The COVID-19 crisis has presented unexpected challenges and disruptions for small and medium-sized businesses across Canada. Business leaders should take the right tax planning steps and apply for wage subsidies and other government incentives as support options available to help navigate the pandemic
This pandemic has put immense pressure on Canadian businesses across numerous sectors and industries. It is important to pay attention to what the Canadian government is implementing to support small businesses. Support options continue to evolve and develop as the government reacts to the ongoing economic crisis. Staying up to date on these developing activities is an important step in getting through the pandemic.
Tax Planning: It is important that you be proactive and prepare your tax returns early for a better understanding of your current tax situation. The federal government has extended tax return deadlines for filing and paying any amount owing for businesses and individuals. Filing early can provide an additional cash flow opportunity for those that are expecting a tax refund. Taxpayers should take advantage of the extended tax payment deadlines for any balance owing. A tax that becomes owing on or after March 18 has been deferred to September 1 with no accumulating interest or penalties. GST payment and customs duties are also extended to June 30. In times of market turmoil and depressed business valuations, it is important to seek out opportunities that may be available.
It may be an ideal time to consider the tax planning idea of an estate freeze, or if you have already done so an estate re-freeze, to manage your estate and taxes in an effective manner.
Wage: Subsidies The government has created two wage subsidy options for Canadian businesses: the 75% Canada Emergency Wage Subsidy (CEWS) and the 10% Small Business Wage Subsidy (SBWS).
The CEWS is available to eligible employers for up to 12 weeks and is retroactive to March 15, 2020. The subsidy will be available at a rate of 75% of weekly remuneration paid to a maximum of $847 per employee. Your business must see a drop of at least 15% of revenue in March 2020 and 30% for April 2020 and/or May 2020 to qualify for this subsidy.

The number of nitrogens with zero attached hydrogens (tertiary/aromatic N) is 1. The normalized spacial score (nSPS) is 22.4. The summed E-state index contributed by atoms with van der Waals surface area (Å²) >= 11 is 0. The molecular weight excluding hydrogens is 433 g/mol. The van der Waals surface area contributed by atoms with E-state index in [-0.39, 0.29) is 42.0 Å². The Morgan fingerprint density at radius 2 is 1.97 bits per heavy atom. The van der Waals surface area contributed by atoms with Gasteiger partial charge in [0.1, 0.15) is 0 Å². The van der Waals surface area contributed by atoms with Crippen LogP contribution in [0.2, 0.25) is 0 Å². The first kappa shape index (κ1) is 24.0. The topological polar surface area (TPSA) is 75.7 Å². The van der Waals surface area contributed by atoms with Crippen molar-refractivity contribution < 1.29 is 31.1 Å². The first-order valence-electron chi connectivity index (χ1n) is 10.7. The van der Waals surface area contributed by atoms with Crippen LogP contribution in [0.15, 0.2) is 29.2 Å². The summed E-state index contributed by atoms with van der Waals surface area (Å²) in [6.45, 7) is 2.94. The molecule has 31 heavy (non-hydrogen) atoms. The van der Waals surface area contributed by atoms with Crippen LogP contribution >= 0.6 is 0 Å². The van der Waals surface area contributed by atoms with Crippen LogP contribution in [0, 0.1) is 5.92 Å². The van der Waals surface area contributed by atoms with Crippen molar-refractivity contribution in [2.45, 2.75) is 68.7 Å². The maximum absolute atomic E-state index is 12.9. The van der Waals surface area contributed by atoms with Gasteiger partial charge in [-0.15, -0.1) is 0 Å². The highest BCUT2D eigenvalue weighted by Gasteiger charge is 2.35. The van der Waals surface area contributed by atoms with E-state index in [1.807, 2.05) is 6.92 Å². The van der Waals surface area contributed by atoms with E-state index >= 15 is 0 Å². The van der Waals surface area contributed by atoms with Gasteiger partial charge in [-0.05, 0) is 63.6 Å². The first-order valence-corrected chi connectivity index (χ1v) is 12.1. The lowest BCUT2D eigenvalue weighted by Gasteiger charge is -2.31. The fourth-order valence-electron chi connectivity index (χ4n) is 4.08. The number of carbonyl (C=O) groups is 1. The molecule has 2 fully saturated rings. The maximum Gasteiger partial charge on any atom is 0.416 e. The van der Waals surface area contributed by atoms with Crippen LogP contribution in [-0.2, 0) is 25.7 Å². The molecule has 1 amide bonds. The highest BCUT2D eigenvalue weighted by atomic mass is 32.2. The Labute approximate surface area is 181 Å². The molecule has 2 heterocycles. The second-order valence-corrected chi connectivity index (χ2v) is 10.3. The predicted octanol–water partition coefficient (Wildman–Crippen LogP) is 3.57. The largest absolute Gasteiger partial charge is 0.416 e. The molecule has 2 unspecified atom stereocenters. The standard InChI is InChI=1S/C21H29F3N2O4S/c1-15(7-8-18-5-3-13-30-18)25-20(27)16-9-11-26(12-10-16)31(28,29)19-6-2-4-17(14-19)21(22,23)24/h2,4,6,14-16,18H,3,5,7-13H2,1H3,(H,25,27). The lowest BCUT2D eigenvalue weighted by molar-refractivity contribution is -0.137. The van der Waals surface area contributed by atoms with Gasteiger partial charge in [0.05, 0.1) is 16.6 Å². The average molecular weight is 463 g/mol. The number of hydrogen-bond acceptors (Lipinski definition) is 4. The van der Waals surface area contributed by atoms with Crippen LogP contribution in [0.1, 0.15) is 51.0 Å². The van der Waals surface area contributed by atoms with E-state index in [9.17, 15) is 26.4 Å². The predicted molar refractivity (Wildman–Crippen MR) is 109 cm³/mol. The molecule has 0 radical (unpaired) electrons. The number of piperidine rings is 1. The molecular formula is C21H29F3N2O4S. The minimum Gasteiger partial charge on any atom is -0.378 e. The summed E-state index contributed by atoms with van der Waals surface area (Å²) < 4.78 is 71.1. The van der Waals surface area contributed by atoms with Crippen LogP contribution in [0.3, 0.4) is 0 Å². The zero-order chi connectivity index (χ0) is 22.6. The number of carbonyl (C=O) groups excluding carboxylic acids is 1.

If your business does not qualify for the CEWS it may still qualify for SBWS, equal to 10% of the remuneration paid during the eligible period up to a maximum subsidy of $1,375 per employee and $25,000 per employer.
Loans and credits: It may be essential that certain business leaders apply for loans and credits for additional cash relief. The Government of Canada has introduced the Business Credit Availability Program (BCAP) which will provide $65 billion in direct lending and other types of financial support through Export Development Canada (EDC) and the Business Development Bank of Canada (BDC).
The Canada Emergency Business Account (CEBA) provides credit for small businesses to pay for immediate operating costs such as payroll, rent, and utilities. It is available to employers with $20,000 to $1.5 million in total payroll in 2019 and operating as of March 1, 2020. CEBA will provide interest-free credit of up to $40,000 to eligible businesses and if you repay the loan by December 31, 2022, 25% (up to $10,000) will be forgiven. If the loan is not repaid by December 31, 2022, the remaining balance will be converted to a three-year term loan at 5% interest. Many provinces across Canada are also offering additional support including loan guarantees, Crown utility bill payment deferrals, province loan payment deferrals, and enhanced small business loan programs.
By Dave Walsh, Tax Service Line Leader, BDO Canada
Dave is the Tax Service Line Leader for BDO Canada, leading the Firm’s Tax Services team. Dave has over 25 years of experience in public practice advising clients across a diverse range of industries in Canada and around the world. Dave is a member of the Executive Leadership Team of BDO Canada and is a member of the Tax Leadership team for the BDO Global network.